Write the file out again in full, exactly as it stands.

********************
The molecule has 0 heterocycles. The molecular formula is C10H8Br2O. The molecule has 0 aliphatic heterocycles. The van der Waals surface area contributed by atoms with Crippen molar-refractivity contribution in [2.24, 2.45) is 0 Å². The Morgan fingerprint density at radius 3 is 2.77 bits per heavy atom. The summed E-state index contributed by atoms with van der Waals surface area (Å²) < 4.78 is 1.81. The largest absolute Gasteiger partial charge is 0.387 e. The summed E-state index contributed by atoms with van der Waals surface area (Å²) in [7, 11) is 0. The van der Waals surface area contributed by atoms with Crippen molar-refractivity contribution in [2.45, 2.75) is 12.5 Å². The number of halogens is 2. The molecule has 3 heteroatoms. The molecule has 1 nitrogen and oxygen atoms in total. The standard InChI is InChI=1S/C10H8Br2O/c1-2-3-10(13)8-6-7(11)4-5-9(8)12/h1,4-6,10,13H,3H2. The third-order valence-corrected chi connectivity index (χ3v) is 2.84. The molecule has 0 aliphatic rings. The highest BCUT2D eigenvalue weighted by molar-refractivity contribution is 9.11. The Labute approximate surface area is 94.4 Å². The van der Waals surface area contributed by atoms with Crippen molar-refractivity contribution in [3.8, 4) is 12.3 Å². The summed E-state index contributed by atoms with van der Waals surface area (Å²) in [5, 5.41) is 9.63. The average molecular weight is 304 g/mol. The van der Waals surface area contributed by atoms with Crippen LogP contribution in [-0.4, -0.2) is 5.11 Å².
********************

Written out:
The molecule has 0 heterocycles. The molecular formula is C10H8Br2O. The molecule has 0 aliphatic heterocycles. The van der Waals surface area contributed by atoms with Crippen molar-refractivity contribution in [2.24, 2.45) is 0 Å². The Morgan fingerprint density at radius 3 is 2.77 bits per heavy atom. The summed E-state index contributed by atoms with van der Waals surface area (Å²) < 4.78 is 1.81. The largest absolute Gasteiger partial charge is 0.387 e. The summed E-state index contributed by atoms with van der Waals surface area (Å²) in [7, 11) is 0. The van der Waals surface area contributed by atoms with Crippen molar-refractivity contribution in [2.45, 2.75) is 12.5 Å². The number of halogens is 2. The molecule has 3 heteroatoms. The molecule has 1 nitrogen and oxygen atoms in total. The standard InChI is InChI=1S/C10H8Br2O/c1-2-3-10(13)8-6-7(11)4-5-9(8)12/h1,4-6,10,13H,3H2. The third-order valence-corrected chi connectivity index (χ3v) is 2.84. The molecule has 0 aliphatic rings. The highest BCUT2D eigenvalue weighted by molar-refractivity contribution is 9.11. The Labute approximate surface area is 94.4 Å². The van der Waals surface area contributed by atoms with Crippen molar-refractivity contribution in [3.8, 4) is 12.3 Å². The summed E-state index contributed by atoms with van der Waals surface area (Å²) in [5, 5.41) is 9.63. The average molecular weight is 304 g/mol. The van der Waals surface area contributed by atoms with Crippen LogP contribution in [-0.4, -0.2) is 5.11 Å².